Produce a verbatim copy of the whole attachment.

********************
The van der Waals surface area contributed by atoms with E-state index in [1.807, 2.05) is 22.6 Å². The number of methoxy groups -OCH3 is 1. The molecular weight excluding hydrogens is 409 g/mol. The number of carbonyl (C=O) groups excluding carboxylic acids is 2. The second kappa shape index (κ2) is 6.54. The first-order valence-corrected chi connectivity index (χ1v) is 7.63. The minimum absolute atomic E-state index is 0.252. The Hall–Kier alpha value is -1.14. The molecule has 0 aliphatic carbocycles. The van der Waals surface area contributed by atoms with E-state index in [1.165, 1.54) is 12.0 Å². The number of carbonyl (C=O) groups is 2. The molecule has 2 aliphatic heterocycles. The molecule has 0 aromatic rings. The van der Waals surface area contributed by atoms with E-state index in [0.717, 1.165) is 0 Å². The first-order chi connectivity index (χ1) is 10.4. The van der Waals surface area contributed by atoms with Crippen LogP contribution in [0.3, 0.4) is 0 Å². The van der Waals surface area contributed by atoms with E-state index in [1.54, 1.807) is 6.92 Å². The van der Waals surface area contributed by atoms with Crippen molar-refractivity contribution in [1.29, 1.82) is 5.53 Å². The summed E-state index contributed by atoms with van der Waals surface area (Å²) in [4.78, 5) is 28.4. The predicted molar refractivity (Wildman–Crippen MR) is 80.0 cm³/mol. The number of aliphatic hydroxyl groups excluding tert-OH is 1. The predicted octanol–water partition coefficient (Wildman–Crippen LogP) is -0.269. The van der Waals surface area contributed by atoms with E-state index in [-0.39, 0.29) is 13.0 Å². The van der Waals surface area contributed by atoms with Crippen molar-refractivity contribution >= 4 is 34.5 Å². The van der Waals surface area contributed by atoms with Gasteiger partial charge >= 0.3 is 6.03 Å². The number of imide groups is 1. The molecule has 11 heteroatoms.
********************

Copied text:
The van der Waals surface area contributed by atoms with E-state index in [1.807, 2.05) is 22.6 Å². The number of methoxy groups -OCH3 is 1. The molecular weight excluding hydrogens is 409 g/mol. The number of carbonyl (C=O) groups excluding carboxylic acids is 2. The second kappa shape index (κ2) is 6.54. The first-order valence-corrected chi connectivity index (χ1v) is 7.63. The minimum absolute atomic E-state index is 0.252. The Hall–Kier alpha value is -1.14. The molecule has 0 aliphatic carbocycles. The van der Waals surface area contributed by atoms with E-state index in [1.165, 1.54) is 12.0 Å². The number of carbonyl (C=O) groups is 2. The molecule has 2 aliphatic heterocycles. The molecule has 0 aromatic rings. The van der Waals surface area contributed by atoms with E-state index in [0.717, 1.165) is 0 Å². The first-order chi connectivity index (χ1) is 10.4. The van der Waals surface area contributed by atoms with Crippen LogP contribution in [0.3, 0.4) is 0 Å². The van der Waals surface area contributed by atoms with E-state index in [1.54, 1.807) is 6.92 Å². The van der Waals surface area contributed by atoms with Crippen molar-refractivity contribution in [1.29, 1.82) is 5.53 Å². The summed E-state index contributed by atoms with van der Waals surface area (Å²) in [4.78, 5) is 28.4. The predicted molar refractivity (Wildman–Crippen MR) is 80.0 cm³/mol. The number of aliphatic hydroxyl groups excluding tert-OH is 1. The predicted octanol–water partition coefficient (Wildman–Crippen LogP) is -0.269. The van der Waals surface area contributed by atoms with E-state index in [-0.39, 0.29) is 13.0 Å². The van der Waals surface area contributed by atoms with Crippen molar-refractivity contribution >= 4 is 34.5 Å². The van der Waals surface area contributed by atoms with Gasteiger partial charge >= 0.3 is 6.03 Å². The number of imide groups is 1. The molecule has 11 heteroatoms.